Gene's Blog: Gettin' around - of orange barrels, rotaries & diverging diamonds

Gene Mueller's blog

Okay, so who cheesed off the Wisconsin Department of Transportation?

Not since the days of the original Marquette Interchange re-do have Milwaukee area drivers found the second busiest confluence in the region so hard to use. The recent outburst of orange barrels and "lane closed" signs seems to have turned downtown into a walled city. Depending on which way you approach, you may want to trade in your SUV for a TFH--a Trojan Freakin' Horse. And, the re-decking of the High Rise that's the cause of the consternation isn't a mere patch job--this project will be with us through most of the summer, like mosquitos and FIBS.

Speaking of which, maybe now wasn't the best time for the Wisconsin Department of Economic Development to target Chicago millennials for a why-don't-you-move-up-here ad campaign, one that touts the virtues of our shorter commute times. Granted, what we're going through right now doesn't compare to a typical day on a construction-free Edens, Stevenson or Kennedy but seeing nothing but headlights from the Marquette south well into Milwaukee's southside  Friday AND Saturday nights seemed to make our easy-ride-in argument ring more than a little hollow. Plus, one of the things Windy City denizens in the targeted demo really seem to hate is owning a car, and they really, really love the "El" from which they can watch the daily traffic logjam on their way to and from work, bars and other places where they're known to roost.

Well, at least the Zoo Interchange is fini...oh, wait. Well, we always have the Hale Interch...oh, that's bunged up, too.

Some may blame our current dysfunction on the fact the region's Interstate system is way short of what was originally proposed. Oh, if we only had all those freeways planners spoke of in the 50's and early 60's. Had the Bay, Belt, Lake, Park, Stadium, and West Bend become part of the landscape, we'd have all manner of options and get-arounds to beat the current slog and those to come. More freeways, some could argue, would mean more options.

To quote "MASH" patriarch Colonel Sherman Potter, that's a lot of sheep dip. More pavement would only mean more construction because, as this noble Interstate experiment goes on in the United States, two things seem certain: freeways are perennially under repair, and they're never big/wide/long/ enough. We've created a system that is in a permanent state of "fix", leaving drivers in a constant state of "flux". Taxpayers pick up the tab, but we don't own the system. We get to use what the DOT decides to leave open starting late each winter. We've been taught to depend on it for easy daily ingress/egress only to--AHA!--have it taken away with the outbreak of orange barrels that pop up in the dark of night come March.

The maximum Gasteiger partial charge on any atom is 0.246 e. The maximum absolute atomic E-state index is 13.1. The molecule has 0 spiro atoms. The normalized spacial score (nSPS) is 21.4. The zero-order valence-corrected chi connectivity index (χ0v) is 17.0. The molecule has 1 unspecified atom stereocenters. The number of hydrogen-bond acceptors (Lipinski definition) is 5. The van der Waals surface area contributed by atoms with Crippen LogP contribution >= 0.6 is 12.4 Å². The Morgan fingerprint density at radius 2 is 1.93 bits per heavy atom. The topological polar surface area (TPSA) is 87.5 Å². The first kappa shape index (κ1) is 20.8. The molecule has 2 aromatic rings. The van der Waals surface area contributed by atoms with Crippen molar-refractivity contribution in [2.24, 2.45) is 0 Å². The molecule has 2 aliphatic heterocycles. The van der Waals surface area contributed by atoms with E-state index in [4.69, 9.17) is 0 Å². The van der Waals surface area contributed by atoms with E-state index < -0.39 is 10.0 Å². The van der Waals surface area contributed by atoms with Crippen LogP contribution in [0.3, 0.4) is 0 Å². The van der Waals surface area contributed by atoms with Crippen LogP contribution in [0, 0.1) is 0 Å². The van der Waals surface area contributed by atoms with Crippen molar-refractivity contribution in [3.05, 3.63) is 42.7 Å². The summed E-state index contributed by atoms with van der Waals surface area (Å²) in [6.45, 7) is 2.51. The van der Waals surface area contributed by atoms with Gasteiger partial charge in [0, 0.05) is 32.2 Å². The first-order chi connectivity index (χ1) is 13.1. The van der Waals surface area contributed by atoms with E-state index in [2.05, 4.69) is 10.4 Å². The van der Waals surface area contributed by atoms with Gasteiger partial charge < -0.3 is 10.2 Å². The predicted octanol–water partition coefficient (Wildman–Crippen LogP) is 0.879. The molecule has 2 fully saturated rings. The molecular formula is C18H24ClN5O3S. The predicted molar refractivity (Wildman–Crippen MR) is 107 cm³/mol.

This isn't an indictment of the men and women who literally risk life and limb to finish these huge jobs. Far from it. Anyone who feeling sorry for themselves after a tough day in a warm, dry office need only look out the car window at the day-glo-clad folks busting a hump in the cold of a March night or waiting for the sun to finally set on a swampy August afternoon for the hard slap of self-awareness to sting the cheek or conscience.

No, this is what we've chosen. Streetcars and transit alternatives of old are long gone, the stuff of grainy photos and "Old Milwaukee" website posts. We've embraced the work-in-progress, never-quite-done Interstate system.

Well, at least all those fixes don't cost mu...oh, never mind.

As long as we're on a rant, have you seen what's in store in the Fox Valley? Wrap your heads around the Divergent Diamond Interchange!  It's the second one going up in the state, the first being in Janesville. They're meant to eliminate left turns across traffic--the traditional 'green arrow"--while greatly reducing the opportunities for cars to collide at major intersections. Having never encountered one, I'm only left to hope they work, and to ponder the concept which is best explained in this video.

Judging from social media friends in other states who'd lived with the DDI, they work. In a state like Wisconsin where we embrace change like a porcupine, it's a wait-and-see.

Just think "roundabout", the bane of old-school drivers who just won't accept the idea that a rotary intersection prevents potentially deadly t-bone crashes and injury accidents while enhancing traffic flow. Those are facts. The only problem with them is that they weren't around when our high school gym teacher was riding shotgun for 'behind-the-wheel' class in the 70's.

Damn you, change!

Good luck getting around this spring in these parts. Leave early. Pack patience. And, be willing to explore. Alternate routes are not only faster, they reduce stress and expose you to parts of the community you might not have seen since back in the day. There's a really cool city out there, between all of those orange barrels. Immerse yourself in it. Above all, don't give up on going out: all those merchants, businesses, taverns, bars, concert venues and theaters you love downtown need you now more than ever. Same in the 'burbs, where construction is also blossoming: those stores beyond the barrels and dug-up lanes are still open for business. They're worth getting to, and the folks who run them are guilty of nothing but having the misfortune of trying to survive along a red line drawn on a map in Madison.

We'll get through this. We always do. And, on the bright side, it'll all end when winter returns.

You're right. That's a load of sheep dip, too.





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